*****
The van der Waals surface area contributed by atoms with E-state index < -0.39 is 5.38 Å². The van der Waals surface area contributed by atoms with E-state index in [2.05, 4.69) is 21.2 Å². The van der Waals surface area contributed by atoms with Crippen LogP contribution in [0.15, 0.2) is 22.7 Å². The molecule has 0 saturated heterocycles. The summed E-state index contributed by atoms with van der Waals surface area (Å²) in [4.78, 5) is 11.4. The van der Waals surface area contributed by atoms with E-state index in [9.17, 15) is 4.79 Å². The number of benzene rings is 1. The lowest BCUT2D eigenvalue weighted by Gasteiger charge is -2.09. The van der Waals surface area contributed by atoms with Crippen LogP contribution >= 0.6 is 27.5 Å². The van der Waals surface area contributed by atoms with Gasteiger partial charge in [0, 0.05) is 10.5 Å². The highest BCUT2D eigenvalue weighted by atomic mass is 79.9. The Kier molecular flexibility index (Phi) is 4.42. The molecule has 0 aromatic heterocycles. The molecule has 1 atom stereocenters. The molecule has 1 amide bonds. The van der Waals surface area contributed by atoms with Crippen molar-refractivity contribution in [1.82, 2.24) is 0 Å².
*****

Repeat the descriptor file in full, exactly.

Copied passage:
The van der Waals surface area contributed by atoms with E-state index < -0.39 is 5.38 Å². The van der Waals surface area contributed by atoms with E-state index in [2.05, 4.69) is 21.2 Å². The van der Waals surface area contributed by atoms with Crippen LogP contribution in [0.15, 0.2) is 22.7 Å². The molecule has 0 saturated heterocycles. The summed E-state index contributed by atoms with van der Waals surface area (Å²) in [4.78, 5) is 11.4. The van der Waals surface area contributed by atoms with E-state index in [9.17, 15) is 4.79 Å². The number of benzene rings is 1. The lowest BCUT2D eigenvalue weighted by Gasteiger charge is -2.09. The van der Waals surface area contributed by atoms with Crippen LogP contribution >= 0.6 is 27.5 Å². The van der Waals surface area contributed by atoms with Gasteiger partial charge in [0, 0.05) is 10.5 Å². The highest BCUT2D eigenvalue weighted by atomic mass is 79.9. The Kier molecular flexibility index (Phi) is 4.42. The molecule has 0 aromatic heterocycles. The molecule has 1 atom stereocenters. The molecule has 1 amide bonds. The van der Waals surface area contributed by atoms with Crippen molar-refractivity contribution in [1.82, 2.24) is 0 Å².